TreeStar wrote:I'll probably put enough down to get my payments under $300.
You should calculate the total cost of the lease for the $0 down case vs. whatever you plan to put down.
Then ask yourself, are the savings over total cost of lease worth losing all $ paid so far (down payment + all payments thus far), if the car is totaled.
TreeStar wrote:It was mentioned that the batteries have shown to be somewhat problematic? Losing bars?
You're in Oregon, amongst the mildest climate for temperature-based battery capacity loss.
The guy at https://www.facebook.com/groups/seattle ... 631254435/
is at 90.1K miles and still has all 12 bars on his '13. The previous record I'd heard of (at least for the US) was 1 bar gone at 89K miles at https://www.facebook.com/groups/seattle ... %22R%22%7D
I'm still at 12 bars on my used '13 at almost 45K miles that was built 5/2013 that I bought in July 2015. From Leaf Spy stats, I've been creeping closer to losing a bar. I'm not in nearly as mild of climate as Oregon. In contrast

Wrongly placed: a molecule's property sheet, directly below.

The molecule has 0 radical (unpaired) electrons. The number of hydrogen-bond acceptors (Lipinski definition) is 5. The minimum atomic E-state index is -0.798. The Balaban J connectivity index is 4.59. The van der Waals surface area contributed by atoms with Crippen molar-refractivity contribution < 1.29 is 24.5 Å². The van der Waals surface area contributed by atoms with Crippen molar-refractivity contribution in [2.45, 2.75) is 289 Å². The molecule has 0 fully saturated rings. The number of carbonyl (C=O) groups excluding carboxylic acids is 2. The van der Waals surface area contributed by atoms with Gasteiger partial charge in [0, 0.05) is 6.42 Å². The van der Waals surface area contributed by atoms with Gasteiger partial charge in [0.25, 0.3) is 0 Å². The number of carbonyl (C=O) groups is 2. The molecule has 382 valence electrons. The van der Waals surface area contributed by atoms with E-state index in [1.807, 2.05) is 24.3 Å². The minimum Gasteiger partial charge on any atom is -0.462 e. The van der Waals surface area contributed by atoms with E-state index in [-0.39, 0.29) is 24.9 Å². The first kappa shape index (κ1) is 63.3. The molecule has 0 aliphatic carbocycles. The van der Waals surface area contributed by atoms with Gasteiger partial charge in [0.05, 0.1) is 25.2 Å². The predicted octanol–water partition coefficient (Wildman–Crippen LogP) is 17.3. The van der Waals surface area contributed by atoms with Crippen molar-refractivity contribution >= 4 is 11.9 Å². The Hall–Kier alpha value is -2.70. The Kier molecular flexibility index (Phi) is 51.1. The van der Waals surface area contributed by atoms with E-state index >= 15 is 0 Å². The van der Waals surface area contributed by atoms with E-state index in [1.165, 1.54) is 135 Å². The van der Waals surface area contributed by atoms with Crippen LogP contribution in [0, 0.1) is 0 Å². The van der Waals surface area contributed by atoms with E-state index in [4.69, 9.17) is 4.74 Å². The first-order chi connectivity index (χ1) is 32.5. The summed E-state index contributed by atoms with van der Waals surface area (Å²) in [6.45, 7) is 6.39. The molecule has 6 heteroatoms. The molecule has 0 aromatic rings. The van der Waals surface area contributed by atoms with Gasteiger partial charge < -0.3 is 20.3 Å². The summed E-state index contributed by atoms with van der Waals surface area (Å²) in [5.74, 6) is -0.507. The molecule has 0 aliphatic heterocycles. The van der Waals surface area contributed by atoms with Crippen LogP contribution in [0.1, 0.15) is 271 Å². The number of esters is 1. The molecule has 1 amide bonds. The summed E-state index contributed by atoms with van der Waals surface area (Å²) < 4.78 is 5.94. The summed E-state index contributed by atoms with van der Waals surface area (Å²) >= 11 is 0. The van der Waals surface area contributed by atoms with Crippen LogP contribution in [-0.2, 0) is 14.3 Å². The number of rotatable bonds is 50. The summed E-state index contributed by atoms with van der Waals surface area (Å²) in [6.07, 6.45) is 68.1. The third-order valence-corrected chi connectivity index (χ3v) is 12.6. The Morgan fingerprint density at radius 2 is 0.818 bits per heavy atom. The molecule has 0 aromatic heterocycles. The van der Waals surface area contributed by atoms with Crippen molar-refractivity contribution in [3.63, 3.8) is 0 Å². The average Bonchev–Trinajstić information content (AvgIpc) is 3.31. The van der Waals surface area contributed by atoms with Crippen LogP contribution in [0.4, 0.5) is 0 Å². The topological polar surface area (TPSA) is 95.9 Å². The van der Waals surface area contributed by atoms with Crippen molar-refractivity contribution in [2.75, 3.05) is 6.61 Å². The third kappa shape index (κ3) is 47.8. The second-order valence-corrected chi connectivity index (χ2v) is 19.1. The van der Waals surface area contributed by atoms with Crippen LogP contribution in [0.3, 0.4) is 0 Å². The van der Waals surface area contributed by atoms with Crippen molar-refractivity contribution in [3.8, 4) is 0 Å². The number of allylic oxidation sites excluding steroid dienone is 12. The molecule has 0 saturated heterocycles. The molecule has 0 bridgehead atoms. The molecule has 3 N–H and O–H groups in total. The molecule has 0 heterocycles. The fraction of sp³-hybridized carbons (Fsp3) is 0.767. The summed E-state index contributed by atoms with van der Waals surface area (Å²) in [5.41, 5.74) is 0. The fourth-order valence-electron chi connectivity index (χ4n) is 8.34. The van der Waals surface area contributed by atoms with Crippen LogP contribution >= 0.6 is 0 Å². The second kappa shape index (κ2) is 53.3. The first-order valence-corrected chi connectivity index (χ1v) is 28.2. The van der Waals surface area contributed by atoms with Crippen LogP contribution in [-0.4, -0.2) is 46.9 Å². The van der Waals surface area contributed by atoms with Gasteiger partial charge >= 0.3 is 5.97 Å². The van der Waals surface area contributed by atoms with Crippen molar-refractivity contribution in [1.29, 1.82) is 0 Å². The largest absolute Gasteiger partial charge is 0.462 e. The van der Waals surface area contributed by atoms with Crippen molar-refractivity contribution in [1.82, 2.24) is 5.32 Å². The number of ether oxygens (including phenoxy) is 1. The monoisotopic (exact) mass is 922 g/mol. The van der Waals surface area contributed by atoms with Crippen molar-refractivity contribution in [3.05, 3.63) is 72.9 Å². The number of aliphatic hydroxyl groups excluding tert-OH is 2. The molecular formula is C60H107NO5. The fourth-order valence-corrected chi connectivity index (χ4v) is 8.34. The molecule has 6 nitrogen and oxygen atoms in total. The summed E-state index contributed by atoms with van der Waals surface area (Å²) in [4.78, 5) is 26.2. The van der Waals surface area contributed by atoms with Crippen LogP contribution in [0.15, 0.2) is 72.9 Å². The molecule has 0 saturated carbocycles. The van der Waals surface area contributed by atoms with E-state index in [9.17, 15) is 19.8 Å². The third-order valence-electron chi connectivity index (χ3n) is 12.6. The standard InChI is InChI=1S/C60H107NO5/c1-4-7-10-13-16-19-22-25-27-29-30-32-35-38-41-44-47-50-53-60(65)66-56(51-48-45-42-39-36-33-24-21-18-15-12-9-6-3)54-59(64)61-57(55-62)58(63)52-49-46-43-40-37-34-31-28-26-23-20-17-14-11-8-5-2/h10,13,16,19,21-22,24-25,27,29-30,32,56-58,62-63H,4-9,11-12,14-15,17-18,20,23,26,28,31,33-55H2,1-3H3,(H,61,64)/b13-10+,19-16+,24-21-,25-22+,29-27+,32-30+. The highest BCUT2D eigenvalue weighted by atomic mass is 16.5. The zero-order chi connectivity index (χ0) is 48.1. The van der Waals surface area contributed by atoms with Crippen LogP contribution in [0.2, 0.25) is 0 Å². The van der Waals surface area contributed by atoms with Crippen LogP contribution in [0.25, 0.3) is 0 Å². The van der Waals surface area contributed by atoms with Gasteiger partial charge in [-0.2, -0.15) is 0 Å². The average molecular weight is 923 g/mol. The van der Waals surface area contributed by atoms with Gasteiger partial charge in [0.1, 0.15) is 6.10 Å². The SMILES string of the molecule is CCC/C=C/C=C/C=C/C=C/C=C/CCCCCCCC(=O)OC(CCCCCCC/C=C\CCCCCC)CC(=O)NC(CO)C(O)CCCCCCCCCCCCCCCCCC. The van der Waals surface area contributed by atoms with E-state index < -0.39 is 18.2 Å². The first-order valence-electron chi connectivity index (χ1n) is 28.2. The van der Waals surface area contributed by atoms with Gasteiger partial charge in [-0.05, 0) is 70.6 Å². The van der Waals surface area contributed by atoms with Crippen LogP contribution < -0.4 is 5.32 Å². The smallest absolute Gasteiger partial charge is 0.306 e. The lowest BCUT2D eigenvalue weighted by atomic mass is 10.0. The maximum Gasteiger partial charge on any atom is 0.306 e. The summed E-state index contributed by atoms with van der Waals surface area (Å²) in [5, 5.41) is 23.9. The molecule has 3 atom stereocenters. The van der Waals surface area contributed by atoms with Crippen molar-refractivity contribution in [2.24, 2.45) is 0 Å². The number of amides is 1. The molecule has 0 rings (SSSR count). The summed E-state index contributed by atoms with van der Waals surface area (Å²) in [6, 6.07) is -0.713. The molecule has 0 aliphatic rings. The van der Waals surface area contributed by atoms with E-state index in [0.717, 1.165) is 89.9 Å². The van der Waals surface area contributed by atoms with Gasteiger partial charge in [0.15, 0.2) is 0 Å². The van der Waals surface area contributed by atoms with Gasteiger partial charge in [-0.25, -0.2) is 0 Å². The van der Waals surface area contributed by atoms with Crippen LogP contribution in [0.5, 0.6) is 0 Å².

, this is what Phoenix
does to a Leaf built the same month: viewtopic.php?p=473995#p473995
Did we already point you to https://www.facebook.com/notes/16224457 ... 373291032/
Unfortunately, it seems like the 30 kWh batteries in '16+ SV and SL, '16 "S 30" and '17+ Leafs aren't holding up that well in terms of capacity loss. Either those folks have defective batteries or Nissan took a step back compared to batteries in 4/2013+ built thru model year '15 Leafs. Leaf from '11 thru '15 was always 24 kWh.
The only good thing is that the 30 kWh batteries have an 8 year/100K capacity warranty (if you're down to 8 bars, they'll replace it udner warranty) vs 5 years/60K miles on the 24 kWh. Problem is, we don't know if the capacity percentages for each bar are still the same on the 30 kWh Leafs. Before, down to 8 bars == a bit over 30% capacity loss.